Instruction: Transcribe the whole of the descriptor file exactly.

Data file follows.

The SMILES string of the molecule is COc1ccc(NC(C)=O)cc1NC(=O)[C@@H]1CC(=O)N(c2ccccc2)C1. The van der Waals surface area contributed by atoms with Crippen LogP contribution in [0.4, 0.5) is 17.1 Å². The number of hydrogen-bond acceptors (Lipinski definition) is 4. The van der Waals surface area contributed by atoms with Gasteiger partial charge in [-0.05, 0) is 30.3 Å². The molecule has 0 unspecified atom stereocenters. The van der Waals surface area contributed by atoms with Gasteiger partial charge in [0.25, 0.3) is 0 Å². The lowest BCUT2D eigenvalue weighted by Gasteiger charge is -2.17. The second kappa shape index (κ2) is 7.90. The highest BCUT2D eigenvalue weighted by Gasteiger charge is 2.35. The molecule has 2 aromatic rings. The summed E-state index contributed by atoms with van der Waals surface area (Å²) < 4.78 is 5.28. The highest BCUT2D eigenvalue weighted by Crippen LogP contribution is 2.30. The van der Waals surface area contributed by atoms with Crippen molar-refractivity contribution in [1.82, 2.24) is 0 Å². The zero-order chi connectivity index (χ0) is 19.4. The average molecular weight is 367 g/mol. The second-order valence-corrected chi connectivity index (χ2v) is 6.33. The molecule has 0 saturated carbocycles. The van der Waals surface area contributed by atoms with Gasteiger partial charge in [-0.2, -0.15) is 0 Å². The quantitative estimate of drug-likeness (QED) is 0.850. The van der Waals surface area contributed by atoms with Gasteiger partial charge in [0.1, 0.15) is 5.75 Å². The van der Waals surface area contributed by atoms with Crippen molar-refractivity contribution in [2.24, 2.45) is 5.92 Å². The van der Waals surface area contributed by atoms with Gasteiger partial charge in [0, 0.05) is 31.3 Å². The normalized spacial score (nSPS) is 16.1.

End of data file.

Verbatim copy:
The SMILES string of the molecule is COc1ccc(NC(C)=O)cc1NC(=O)[C@@H]1CC(=O)N(c2ccccc2)C1. The van der Waals surface area contributed by atoms with Crippen LogP contribution in [0.4, 0.5) is 17.1 Å². The number of hydrogen-bond acceptors (Lipinski definition) is 4. The van der Waals surface area contributed by atoms with Gasteiger partial charge in [-0.05, 0) is 30.3 Å². The molecule has 0 unspecified atom stereocenters. The van der Waals surface area contributed by atoms with Gasteiger partial charge in [0.25, 0.3) is 0 Å². The lowest BCUT2D eigenvalue weighted by Gasteiger charge is -2.17. The second kappa shape index (κ2) is 7.90. The highest BCUT2D eigenvalue weighted by Gasteiger charge is 2.35. The molecule has 2 aromatic rings. The summed E-state index contributed by atoms with van der Waals surface area (Å²) < 4.78 is 5.28. The highest BCUT2D eigenvalue weighted by Crippen LogP contribution is 2.30. The van der Waals surface area contributed by atoms with Crippen molar-refractivity contribution in [1.82, 2.24) is 0 Å². The zero-order chi connectivity index (χ0) is 19.4. The average molecular weight is 367 g/mol. The second-order valence-corrected chi connectivity index (χ2v) is 6.33. The molecule has 0 saturated carbocycles. The van der Waals surface area contributed by atoms with Gasteiger partial charge in [-0.2, -0.15) is 0 Å². The quantitative estimate of drug-likeness (QED) is 0.850. The van der Waals surface area contributed by atoms with Gasteiger partial charge in [0.1, 0.15) is 5.75 Å². The van der Waals surface area contributed by atoms with Crippen molar-refractivity contribution in [2.24, 2.45) is 5.92 Å². The van der Waals surface area contributed by atoms with Gasteiger partial charge in [0, 0.05) is 31.3 Å². The normalized spacial score (nSPS) is 16.1.